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By HaleStewart May 23, 2014 11:14 am
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A Technical Look At Some Major Currency Pairs

From late January to early April, the Aussie dollar was rallying verses the dollar.  But after crossing the 200 day EMA, the Aussie lost strength.  After making a second attempt at rallying over the 200 day EMA, the Aussie has fallen below this important technical line.  Now all the shorter EMAs are moving lower and momentum is dropping.  

Australia has the best overall performing economy of the major OECD economies since the end of the recession.  Growth has been consistent and unemployment is low.  Interest rates have also been higher, making Australian deposits and government bonds an attractive investment.  In contrast, the US economy has been lackluster and was recently hit by a winter induced slowdown, which explains why the Aussie outperformed the dollar in the first quarter.   But recent US numbers show a rebounding economy which explains the recent sell-off.

Since early February, the dollar/yen as been trading between 100 and 103.  While the long term trend is still higher (see the rising 200 day EMA), as this indicator approaches the sideways moving prices traders will have to make an important decision: sell or buy.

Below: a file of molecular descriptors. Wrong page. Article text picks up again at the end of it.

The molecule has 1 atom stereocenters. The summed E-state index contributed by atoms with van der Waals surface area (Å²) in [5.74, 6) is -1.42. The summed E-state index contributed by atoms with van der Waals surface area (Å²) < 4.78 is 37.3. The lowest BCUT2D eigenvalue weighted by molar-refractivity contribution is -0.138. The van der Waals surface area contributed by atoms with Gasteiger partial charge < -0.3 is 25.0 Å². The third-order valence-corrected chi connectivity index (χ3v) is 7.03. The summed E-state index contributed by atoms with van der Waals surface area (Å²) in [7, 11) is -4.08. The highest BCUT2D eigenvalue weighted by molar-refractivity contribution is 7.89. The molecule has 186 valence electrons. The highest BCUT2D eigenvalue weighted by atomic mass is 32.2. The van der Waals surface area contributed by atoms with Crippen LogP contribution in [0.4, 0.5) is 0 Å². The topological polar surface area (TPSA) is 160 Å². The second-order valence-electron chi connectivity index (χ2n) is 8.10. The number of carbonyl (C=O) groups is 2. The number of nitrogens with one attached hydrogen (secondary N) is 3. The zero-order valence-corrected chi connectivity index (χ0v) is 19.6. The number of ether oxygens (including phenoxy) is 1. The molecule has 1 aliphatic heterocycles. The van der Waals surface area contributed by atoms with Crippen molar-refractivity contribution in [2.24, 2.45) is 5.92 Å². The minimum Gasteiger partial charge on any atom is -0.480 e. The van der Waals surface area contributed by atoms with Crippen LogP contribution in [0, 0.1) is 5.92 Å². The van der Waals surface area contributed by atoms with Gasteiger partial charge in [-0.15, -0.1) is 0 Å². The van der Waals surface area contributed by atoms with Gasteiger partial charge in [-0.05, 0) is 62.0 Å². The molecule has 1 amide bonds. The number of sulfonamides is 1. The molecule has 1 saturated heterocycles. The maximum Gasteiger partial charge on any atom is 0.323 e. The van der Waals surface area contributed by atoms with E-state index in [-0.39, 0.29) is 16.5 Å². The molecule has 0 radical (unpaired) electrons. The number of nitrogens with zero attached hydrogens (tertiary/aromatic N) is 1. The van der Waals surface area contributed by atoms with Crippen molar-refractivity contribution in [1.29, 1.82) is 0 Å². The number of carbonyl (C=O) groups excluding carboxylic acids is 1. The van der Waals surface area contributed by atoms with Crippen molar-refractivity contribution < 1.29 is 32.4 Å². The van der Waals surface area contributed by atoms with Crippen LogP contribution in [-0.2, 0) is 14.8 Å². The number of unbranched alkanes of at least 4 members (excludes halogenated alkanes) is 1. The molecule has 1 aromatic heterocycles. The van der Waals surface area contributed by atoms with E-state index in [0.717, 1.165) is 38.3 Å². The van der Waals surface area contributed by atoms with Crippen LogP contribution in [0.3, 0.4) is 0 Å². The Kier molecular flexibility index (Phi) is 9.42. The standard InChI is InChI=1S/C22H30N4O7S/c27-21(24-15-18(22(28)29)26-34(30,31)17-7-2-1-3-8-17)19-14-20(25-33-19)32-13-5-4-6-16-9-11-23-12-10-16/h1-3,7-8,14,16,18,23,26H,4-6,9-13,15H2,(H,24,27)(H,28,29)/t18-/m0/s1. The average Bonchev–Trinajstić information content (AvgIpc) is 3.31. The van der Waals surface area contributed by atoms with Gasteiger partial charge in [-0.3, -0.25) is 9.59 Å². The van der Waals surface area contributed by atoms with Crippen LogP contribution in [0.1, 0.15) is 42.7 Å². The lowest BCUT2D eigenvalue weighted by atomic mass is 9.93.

The big wild card for this pairing is the Japanese economy post sales tax increase.  Most analysts (myself included) think the Japanese economy will slow sharply in the second quarter as the sales tax increase takes effect.  Should this happen, expect the dollar to rise in the near term.

For the last year, the euro has been consistently strong verses the dollar for one reason: central bank jaw-boning.  When Mario Draghi said he would do "whatever it takes" to save the euro, traders took him at his word and have continually driven the euro higher since.  However, recent EU news has been weak: GDP growth is especially disappointing.  This explains the euro's drop to support over the last month, with the 200 day EMA lurking as the next price target.

The pound has been rallying versus the dollar for the last year for two inter-related reasons 1.) traders have bet the UK will increase rates sooner than the Fed because (2) the UK is growing at a stronger clip than the US.  There is nothing in the recent data to seriously challenge this perception. 

Hale Stewart is a former bond broker who has been writing about economics and financial markets since 2006 on the Bonddad Blog.  He is also a tax attorney with a domestic and international practice while also forming and managing captive insurance companies for US companies.   You can follow him on twitter at:@captivelawyer 

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